But if you consider that we occasionally discover a run that we haven’t skied for 10 years in the 3 valleys you can forgive us for not being satisfied with the amount of skiing on offer in other resorts.
Like the 3 Valleys the Annecy Ski area is many small areas linked. During my weeks stay none of the links were skiable, no runs were open into the resort and we relied on a car to get between ski areas. During the same week over in Méribel all the links were open and there was a plenty of runs open and runs back to resort were kept open.
During the same week over in Méribel all the links were open and there was a plenty of runs open and runs back to resort were kept open.
The next thing I started to miss was the quality of the infrastructure found in Les 3 Valleys. Every year there are new lift developments in the 3 Valleys and there has been clear progress in upgrading old lifts. So it is easy to tell when you’re in a resort that hasn’t had seen heavy lift investment.
So it is easy to tell when you’re in a resort that hasn’t had seen heavy lift investment. Many of La Cluzas lifts were old and none were covered, there was also a reliance on draglifts to access many of the ski areas.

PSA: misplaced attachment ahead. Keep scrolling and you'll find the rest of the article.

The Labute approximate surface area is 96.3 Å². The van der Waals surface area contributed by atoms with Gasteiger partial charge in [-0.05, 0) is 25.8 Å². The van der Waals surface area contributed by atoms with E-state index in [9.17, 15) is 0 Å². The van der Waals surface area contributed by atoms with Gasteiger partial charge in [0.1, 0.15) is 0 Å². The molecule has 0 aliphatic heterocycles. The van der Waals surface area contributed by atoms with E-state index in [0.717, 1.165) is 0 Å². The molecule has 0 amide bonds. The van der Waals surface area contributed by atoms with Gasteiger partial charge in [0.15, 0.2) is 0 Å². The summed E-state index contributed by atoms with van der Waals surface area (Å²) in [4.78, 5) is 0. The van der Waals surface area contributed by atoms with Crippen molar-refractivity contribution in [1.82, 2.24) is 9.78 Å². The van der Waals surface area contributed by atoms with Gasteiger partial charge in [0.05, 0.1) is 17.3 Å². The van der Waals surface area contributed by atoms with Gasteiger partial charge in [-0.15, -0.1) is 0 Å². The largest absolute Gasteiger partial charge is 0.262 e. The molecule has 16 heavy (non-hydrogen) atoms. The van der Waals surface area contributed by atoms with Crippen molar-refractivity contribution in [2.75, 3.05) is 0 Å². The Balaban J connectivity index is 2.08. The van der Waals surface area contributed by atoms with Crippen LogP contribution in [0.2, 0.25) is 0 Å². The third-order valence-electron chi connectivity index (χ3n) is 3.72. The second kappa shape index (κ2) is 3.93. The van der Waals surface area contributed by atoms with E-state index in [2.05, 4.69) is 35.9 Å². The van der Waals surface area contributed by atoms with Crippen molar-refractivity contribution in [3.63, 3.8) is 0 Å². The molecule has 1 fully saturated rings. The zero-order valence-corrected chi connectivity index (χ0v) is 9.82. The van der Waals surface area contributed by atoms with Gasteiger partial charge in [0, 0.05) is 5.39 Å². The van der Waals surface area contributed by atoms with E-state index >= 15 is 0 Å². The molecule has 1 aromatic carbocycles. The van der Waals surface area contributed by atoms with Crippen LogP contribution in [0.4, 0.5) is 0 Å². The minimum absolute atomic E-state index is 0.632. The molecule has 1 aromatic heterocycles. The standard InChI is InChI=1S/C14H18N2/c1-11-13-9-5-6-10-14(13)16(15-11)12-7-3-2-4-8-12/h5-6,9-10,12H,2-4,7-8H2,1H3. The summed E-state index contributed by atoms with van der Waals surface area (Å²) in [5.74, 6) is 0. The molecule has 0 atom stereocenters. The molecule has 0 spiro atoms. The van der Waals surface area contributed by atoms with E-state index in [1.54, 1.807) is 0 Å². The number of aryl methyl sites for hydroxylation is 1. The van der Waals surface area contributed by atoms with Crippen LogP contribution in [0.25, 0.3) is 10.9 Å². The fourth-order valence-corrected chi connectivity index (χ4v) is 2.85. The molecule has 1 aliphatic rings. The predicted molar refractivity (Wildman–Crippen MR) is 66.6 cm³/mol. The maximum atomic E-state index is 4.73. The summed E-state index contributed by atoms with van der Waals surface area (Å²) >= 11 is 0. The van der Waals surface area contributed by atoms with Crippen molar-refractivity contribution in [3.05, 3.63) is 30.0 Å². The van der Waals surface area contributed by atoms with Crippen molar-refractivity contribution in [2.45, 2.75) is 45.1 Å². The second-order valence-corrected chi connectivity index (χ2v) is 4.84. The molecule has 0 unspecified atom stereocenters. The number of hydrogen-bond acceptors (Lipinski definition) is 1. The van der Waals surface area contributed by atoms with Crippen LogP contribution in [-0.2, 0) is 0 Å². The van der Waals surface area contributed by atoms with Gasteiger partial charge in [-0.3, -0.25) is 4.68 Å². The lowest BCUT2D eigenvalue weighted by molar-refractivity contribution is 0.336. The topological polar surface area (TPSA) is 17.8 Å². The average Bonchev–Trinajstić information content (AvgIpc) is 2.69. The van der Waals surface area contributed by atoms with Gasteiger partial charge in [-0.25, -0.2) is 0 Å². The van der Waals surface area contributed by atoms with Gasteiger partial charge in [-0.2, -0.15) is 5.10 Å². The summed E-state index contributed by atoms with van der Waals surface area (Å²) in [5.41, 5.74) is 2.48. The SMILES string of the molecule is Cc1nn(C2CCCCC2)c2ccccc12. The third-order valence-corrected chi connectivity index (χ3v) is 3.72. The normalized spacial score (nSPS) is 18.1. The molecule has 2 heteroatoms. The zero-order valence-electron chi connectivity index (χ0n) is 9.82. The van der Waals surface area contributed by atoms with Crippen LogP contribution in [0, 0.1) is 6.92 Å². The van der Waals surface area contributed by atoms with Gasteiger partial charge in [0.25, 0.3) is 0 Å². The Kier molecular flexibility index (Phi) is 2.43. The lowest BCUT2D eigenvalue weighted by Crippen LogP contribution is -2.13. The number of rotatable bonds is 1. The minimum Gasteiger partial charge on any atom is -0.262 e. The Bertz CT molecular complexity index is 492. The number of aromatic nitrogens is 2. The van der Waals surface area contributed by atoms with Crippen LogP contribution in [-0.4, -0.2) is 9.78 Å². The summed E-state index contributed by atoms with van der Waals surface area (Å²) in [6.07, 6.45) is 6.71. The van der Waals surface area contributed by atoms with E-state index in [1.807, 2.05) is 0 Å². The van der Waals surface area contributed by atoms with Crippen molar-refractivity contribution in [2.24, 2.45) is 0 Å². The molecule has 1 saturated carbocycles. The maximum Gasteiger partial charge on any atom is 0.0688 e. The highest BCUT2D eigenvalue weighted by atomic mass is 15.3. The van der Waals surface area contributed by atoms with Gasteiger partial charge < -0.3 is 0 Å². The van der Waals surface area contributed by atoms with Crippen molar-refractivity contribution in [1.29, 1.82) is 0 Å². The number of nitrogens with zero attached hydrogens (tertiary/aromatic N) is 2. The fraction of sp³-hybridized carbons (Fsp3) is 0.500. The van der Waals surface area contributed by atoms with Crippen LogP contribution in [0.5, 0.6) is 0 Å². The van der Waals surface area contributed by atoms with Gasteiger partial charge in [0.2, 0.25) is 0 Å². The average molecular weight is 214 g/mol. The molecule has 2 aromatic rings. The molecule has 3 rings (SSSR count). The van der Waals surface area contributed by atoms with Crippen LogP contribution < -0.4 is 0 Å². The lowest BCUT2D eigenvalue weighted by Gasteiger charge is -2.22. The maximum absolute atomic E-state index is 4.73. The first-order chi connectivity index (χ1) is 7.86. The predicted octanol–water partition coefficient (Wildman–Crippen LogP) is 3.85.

One of the charms of La Cluzas is how it has retained its original charm and very much remains a French ski resort. This has also meant that it isn’t quite up to scratch when it comes to Apres time! There is nothing to rival the Folie or the Ronnie and the bars in town are a more subdued affair.
Also after a recent Austrian ski trip and experiencing the whole Europop, Flulgle , dancing on the table madness I realised how well balanced the Apres ski scene in Meribel feels.
As we live in Meribel for half the year we can sometimes get complacent so a trip to another resort is good for us to realise how lucky we are to have the 600km of piste that we do.